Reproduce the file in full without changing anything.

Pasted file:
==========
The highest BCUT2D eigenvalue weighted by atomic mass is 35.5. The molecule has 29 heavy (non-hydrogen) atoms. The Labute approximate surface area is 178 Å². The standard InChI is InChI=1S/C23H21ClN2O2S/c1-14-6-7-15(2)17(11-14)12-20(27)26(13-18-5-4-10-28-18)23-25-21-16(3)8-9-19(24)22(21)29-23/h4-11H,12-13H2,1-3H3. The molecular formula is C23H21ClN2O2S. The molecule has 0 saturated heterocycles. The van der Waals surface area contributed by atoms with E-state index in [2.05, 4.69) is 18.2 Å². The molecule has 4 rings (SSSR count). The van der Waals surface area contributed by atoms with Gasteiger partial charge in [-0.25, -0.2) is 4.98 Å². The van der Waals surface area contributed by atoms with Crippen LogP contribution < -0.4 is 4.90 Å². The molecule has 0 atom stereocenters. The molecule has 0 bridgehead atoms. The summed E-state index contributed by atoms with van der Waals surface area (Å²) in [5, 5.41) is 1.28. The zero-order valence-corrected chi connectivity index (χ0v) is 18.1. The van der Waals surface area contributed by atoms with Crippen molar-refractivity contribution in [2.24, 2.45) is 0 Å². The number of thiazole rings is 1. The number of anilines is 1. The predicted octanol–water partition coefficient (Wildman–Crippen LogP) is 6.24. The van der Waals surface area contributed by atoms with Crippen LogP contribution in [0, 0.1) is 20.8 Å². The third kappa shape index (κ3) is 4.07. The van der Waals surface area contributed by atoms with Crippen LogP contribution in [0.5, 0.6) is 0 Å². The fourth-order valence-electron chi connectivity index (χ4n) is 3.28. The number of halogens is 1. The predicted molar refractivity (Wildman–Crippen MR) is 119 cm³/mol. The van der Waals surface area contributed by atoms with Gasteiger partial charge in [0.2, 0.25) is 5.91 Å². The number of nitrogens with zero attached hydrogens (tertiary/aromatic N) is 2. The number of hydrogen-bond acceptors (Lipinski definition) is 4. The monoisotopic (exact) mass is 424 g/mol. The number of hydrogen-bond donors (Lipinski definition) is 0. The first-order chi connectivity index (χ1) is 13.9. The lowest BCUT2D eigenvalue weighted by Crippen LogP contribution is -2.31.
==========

The highest BCUT2D eigenvalue weighted by atomic mass is 35.5. The molecule has 29 heavy (non-hydrogen) atoms. The Labute approximate surface area is 178 Å². The standard InChI is InChI=1S/C23H21ClN2O2S/c1-14-6-7-15(2)17(11-14)12-20(27)26(13-18-5-4-10-28-18)23-25-21-16(3)8-9-19(24)22(21)29-23/h4-11H,12-13H2,1-3H3. The molecular formula is C23H21ClN2O2S. The molecule has 0 saturated heterocycles. The van der Waals surface area contributed by atoms with E-state index in [2.05, 4.69) is 18.2 Å². The molecule has 4 rings (SSSR count). The van der Waals surface area contributed by atoms with Gasteiger partial charge in [-0.25, -0.2) is 4.98 Å². The van der Waals surface area contributed by atoms with Crippen LogP contribution < -0.4 is 4.90 Å². The molecule has 0 atom stereocenters. The molecule has 0 bridgehead atoms. The summed E-state index contributed by atoms with van der Waals surface area (Å²) in [5, 5.41) is 1.28. The zero-order valence-corrected chi connectivity index (χ0v) is 18.1. The van der Waals surface area contributed by atoms with Crippen molar-refractivity contribution in [2.24, 2.45) is 0 Å². The number of thiazole rings is 1. The number of anilines is 1. The predicted octanol–water partition coefficient (Wildman–Crippen LogP) is 6.24. The van der Waals surface area contributed by atoms with Crippen LogP contribution in [0, 0.1) is 20.8 Å². The third kappa shape index (κ3) is 4.07. The van der Waals surface area contributed by atoms with Crippen LogP contribution in [0.5, 0.6) is 0 Å². The fourth-order valence-electron chi connectivity index (χ4n) is 3.28. The number of halogens is 1. The predicted molar refractivity (Wildman–Crippen MR) is 119 cm³/mol. The van der Waals surface area contributed by atoms with Gasteiger partial charge in [0.2, 0.25) is 5.91 Å². The number of nitrogens with zero attached hydrogens (tertiary/aromatic N) is 2. The number of hydrogen-bond acceptors (Lipinski definition) is 4. The monoisotopic (exact) mass is 424 g/mol. The number of hydrogen-bond donors (Lipinski definition) is 0. The first-order chi connectivity index (χ1) is 13.9. The lowest BCUT2D eigenvalue weighted by Crippen LogP contribution is -2.31.